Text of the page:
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Marv Bloomquist N5AW
N5AW Photo

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Marv Bloomquist N5AW is an active contester who makes about 10,000 QSOs a year. He was first licensed in 1955 as KN5ABV, and became N5AW in 1976. Marv has also held the callsigns WA6CLR and VE6CGS. In addition to DXing and contesting, Marv is also interested in six meters, and has completed WAS and WAC on six meters, but still needs a few more countries for DXCC. He enjoys the challenge of low power, and has never run more than 120 watts output from his own station. Marv's awards include DXCC Honor Roll (CW and Mixed) and 5BDXCC (#386).

The N5AW station is on a small ranch in the Texas Hill Country. The main antenna is a SteppIR 4 Element Yagi on a 135' tower. A 48' self-supporting tower has a home built quad for 6/10/15/20 meters. At least one more tower is planned.

Lightning Damage (June, 2007)

Marv's main tower took a direct lightning hit on June 4, 2007. The second director of the SteppIR was blown completely apart and separated from the boom. The other three elements survived and the antenna continued to work on 20 meters, even reversing. However, it would not retune to other bands. Marv had the coax and control cable unplugged.
The fiberglass tube on the side of the element that was hit was shredded into small pieces. The other side broke on impact with the ground. Marv had not retracted the copper strap inside the fiberglass tubes before the strike. He found no sign of the copper strap in the side that was hit, leading to speculation that perhaps it vaporized...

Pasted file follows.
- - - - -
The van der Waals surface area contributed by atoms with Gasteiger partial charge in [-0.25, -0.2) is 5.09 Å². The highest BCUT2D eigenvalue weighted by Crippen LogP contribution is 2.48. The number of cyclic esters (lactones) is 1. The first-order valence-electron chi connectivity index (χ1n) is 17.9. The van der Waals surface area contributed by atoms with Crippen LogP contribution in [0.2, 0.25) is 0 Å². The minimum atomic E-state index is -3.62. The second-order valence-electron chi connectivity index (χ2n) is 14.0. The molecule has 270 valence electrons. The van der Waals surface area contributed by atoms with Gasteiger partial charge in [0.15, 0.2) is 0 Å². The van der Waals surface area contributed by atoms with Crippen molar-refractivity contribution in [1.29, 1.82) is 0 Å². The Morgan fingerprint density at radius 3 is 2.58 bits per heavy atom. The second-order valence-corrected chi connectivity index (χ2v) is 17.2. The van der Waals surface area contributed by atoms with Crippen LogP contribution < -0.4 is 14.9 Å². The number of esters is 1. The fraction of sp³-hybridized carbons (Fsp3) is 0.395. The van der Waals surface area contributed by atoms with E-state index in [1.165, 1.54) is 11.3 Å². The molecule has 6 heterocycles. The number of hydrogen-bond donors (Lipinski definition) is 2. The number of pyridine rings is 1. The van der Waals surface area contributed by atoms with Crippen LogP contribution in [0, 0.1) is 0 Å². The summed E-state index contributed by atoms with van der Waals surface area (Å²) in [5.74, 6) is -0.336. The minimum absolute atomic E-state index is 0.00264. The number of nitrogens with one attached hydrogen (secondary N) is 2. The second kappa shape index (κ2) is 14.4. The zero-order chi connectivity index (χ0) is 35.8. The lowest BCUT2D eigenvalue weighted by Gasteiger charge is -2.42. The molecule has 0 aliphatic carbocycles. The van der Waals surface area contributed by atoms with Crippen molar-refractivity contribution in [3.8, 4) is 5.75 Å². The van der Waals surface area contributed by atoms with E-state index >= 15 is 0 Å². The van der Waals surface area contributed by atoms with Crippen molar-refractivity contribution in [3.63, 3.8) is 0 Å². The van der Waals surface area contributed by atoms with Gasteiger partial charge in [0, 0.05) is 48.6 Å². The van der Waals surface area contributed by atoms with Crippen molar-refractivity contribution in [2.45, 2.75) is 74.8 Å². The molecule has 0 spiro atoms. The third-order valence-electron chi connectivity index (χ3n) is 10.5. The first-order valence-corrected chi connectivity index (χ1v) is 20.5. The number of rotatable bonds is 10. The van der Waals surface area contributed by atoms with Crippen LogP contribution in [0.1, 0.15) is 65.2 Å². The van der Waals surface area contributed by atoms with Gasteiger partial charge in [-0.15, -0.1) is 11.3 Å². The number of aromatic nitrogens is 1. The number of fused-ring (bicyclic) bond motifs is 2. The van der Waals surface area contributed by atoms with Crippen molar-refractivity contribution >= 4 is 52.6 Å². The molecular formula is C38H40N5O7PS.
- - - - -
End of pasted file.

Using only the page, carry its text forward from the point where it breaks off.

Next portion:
The lightning bolt hit about six feet from the center of the element and blew the motor housing apart. In addition to the damaged SteppIR antenna, Marv found minor damage to his antenna rotor, and antenna relay on another tower, and the computer interface on his Icom IC-746 transceiver.

Building an Operating Console (April, 2004)

This photo was taken before the top shelf was fastened. There is an access panel across the back of the covering that is just a tight fit - no screws. There is also about a two inch gap between the top shelf and wall. Several power supplies are housed behind the monitor. Marv designed it so the mounting for the monitor can be turned over and a radio put under the monitor.
The grey metal box with all the cables coming out the back (next to the CW memory keyer with the 12-digit keypad) is a homemade SO2R controller. The CW memory keyer is a back up, and not normally used.
The right side of the desk and the back are supported by the wall brackets. There is a cable tray running along the back of the desk.
This is a cabinet that fits below the left side of the desk. The panel bringing all the antennas into the shack is behind it when installed. The bottom could house a computer; however, Marv put the computer on the other side of the desk to simplify cabling and get it a little further from some of the RF.
The operating console at station N5AW in April, 2004. The desk surface is one of the laminated tops used for kitchen counters. The 24 inch deep laminated top lies on top of a piece of 3/4" plywood that is about 32 inches deep. The lip on the laminated top covers the front edge of the plywood. The back 8" of the desk surface is thus 3/4" lower, which Marv likes, because it gives a little more tilt on the radios.

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